Müller is right in asserting that preserving the intactness of member-state democracy is a European question. Because the EU derives a portion of its authority from the member-states, it is dependent on the functioning of member-state democracy. In other words, if the EU wants to be democratic then it cannot afford to be indifferent toward its democratically constituted member-states. Putting this question on the backburner could prove disastrous for Europe. In terms of preserving a liberal-democratic structure in the member-states, the political measures of the EU bodies would appear to be rather impoverished and a dangerous imbalance has emerged between 1) chasing one democratically elected government after the other from office by means of the German-European austerity plan in the euro-crisis and 2) idly looking on as democracy deteriorates not only on the periphery of Europe (Ukraine) but at its heart (Hungary). However, what are the options? We can draw a distinction between:

Short-term and long-term measures. The Commission contents itself with the traditional approach of selectively reprimanding violations of the treaty. On the other hand, long-term strategies for protecting member-state democracies are hardly in evidence. The remedy might be a Copenhagen Commission that takes precedence over all existing procedures and which, as recommended by Müller, could keep an eye on all member-states by raising the “political alarm.”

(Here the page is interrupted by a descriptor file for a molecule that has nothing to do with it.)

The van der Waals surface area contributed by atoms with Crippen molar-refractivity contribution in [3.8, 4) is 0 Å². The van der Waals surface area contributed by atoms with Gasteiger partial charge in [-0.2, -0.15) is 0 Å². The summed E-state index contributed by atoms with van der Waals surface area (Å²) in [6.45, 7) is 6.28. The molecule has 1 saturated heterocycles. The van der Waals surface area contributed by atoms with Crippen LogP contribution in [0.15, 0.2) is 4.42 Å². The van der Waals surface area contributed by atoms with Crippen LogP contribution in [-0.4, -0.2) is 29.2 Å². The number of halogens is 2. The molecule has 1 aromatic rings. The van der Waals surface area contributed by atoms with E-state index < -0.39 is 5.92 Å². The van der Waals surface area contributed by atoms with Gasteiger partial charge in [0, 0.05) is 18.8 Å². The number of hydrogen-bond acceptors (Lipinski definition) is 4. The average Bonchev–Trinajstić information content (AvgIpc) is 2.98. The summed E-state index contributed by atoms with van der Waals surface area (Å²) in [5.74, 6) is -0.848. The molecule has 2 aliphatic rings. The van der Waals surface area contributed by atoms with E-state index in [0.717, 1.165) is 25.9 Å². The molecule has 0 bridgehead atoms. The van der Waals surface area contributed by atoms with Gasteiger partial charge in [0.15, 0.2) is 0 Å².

But a distinction must also be made between the possibilities presented by the logic of the federative fusion and new processes in safeguarding democracy that might require changes in the treaty – as a non-hierarchical order, the European Union is based on voluntary compliance with EU law. Not compulsion but reciprocal recognition of rights and duties is the basis of the European project. This supports the notion of continuing to bank on the decentralized mechanisms of legal enforcement in order to buttress the self-empowerment of member-state institutions in developing and formulating European prospects and perspectives. Only this will pave the way for acceptance of European values not as foreign values but as one’s own. Were EU bodies to intervene politically then Müller sees the danger of paternalism emerging – but he believes that this is acceptable because there are no solely national matters in the EU as a political community. And this is indeed correct – but it cannot belie the fact that (highly improbable) treaty revisions are necessary for establishing a politically effective entity for safeguarding democracy.